There is a national school walkout planned for Wednesday morning, and it鈥檚 forcing schools around the country to make complicated decisions about responsibility, the right to civil dissent, and just how young is too young to protest.

The walkout聽is being organized by a group called Women鈥檚 March Youth EMPOWER, and calls for a 17-minute聽event 鈥 one minute for each victim of the school shooting last month in Parkland, Florida. According to organizers, it is a memorial to the victims聽as well as a political call to action with very specific goals, namely expanding background checks, a ban on assault weapons, and opposition to any policy that would bring more weapons into schools.

For teachers and school administrators, deciding how to handle the walkout has been a complicated affair. For one, teachers have a responsibility for the safety of students while they are at school 鈥 they can鈥檛 simply let kids wander off into the world. The New York Times reports that at some schools, only students with a signed permission slip from their parents聽will be allowed to participate.

Some schools are decidedly anti-walkout, like Needville High School in Texas,聽where the superintendent聽promised any participants a three-day suspension, according to NPR.

In many districts, the Needville response has prompted a conversation聽about First Amendment rights. While students have the right to protest, teachers also have the responsibility to keep students safe and to enforce their school鈥檚 guidelines. That being said, if the school鈥檚 guidelines usually punish brief absenteeism with something milder like detention, the punishment should be no different for the walkout. A stronger punishment implies the student is being聽punished for protesting, and not for simply missing class.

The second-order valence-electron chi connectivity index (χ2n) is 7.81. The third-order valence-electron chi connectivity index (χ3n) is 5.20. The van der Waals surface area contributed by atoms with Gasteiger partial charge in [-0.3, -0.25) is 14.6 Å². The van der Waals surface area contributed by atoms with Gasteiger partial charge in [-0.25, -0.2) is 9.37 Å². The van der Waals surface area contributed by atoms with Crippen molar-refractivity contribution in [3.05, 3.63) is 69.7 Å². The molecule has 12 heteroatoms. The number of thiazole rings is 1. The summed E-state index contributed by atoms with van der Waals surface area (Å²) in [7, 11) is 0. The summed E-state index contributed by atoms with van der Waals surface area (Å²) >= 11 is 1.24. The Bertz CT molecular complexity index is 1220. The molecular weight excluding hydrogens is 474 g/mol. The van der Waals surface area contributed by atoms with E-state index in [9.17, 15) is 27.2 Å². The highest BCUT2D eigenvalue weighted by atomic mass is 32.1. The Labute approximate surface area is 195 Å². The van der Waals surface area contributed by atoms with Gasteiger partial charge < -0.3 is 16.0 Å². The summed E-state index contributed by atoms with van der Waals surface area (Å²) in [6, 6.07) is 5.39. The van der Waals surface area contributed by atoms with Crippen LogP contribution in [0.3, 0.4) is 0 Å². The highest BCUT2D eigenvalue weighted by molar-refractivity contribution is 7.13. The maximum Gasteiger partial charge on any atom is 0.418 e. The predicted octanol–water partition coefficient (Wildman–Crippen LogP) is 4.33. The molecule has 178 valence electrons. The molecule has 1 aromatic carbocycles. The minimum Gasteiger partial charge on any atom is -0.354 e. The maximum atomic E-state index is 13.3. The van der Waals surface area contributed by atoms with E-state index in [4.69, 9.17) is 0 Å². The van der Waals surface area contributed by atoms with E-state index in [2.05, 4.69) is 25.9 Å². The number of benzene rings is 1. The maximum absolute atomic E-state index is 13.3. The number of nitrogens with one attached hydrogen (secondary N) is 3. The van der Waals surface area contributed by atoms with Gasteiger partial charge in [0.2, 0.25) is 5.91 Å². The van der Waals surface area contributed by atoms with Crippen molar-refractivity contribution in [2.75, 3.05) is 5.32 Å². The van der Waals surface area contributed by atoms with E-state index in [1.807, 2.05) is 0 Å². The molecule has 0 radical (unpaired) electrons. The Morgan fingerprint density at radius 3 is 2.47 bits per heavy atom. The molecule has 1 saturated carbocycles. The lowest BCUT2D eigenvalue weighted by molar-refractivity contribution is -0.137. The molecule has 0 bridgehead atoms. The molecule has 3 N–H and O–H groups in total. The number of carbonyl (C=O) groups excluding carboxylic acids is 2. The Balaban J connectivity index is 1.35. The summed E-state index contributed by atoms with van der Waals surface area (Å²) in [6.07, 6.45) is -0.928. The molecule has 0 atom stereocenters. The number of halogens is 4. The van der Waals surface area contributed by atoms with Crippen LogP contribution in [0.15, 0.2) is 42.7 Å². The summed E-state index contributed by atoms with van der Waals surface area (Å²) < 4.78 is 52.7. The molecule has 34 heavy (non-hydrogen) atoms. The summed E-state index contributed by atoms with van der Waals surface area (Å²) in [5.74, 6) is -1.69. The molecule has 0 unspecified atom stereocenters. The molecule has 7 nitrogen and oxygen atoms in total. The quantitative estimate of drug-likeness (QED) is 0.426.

Some districts are walking this difficult line by allowing the walkout to occur, but as a school assembly at the gym or on a school field. Other schools are holding the walkout but are labeling it as a memorial rather than a protest to avoid any political connotations. NPR found several schools that have created full lesson plans and class discussions around the walkout, while others are having students use the time to write letters to someone in political power.

There鈥檚 also the question of how age appropriate a protest on gun violence may be for younger students. For many teachers and parents, the concern for younger students was less about safety and more about their capacity to understand. In one school the New York Times consulted, students in grades three to five will be allowed to participate, second graders will be permitted to observe the protesters, and kindergarteners and first graders will stay in class and talk about school safety 鈥 but not about the actual shooting.

Whether on the street, in a school gym, or in classrooms writing a letter, these kids have something important to say, and it鈥檚 important that tomorrow, their voices are heard.

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(Photos by Joe Raedle + Zach Gibson/Getty Images)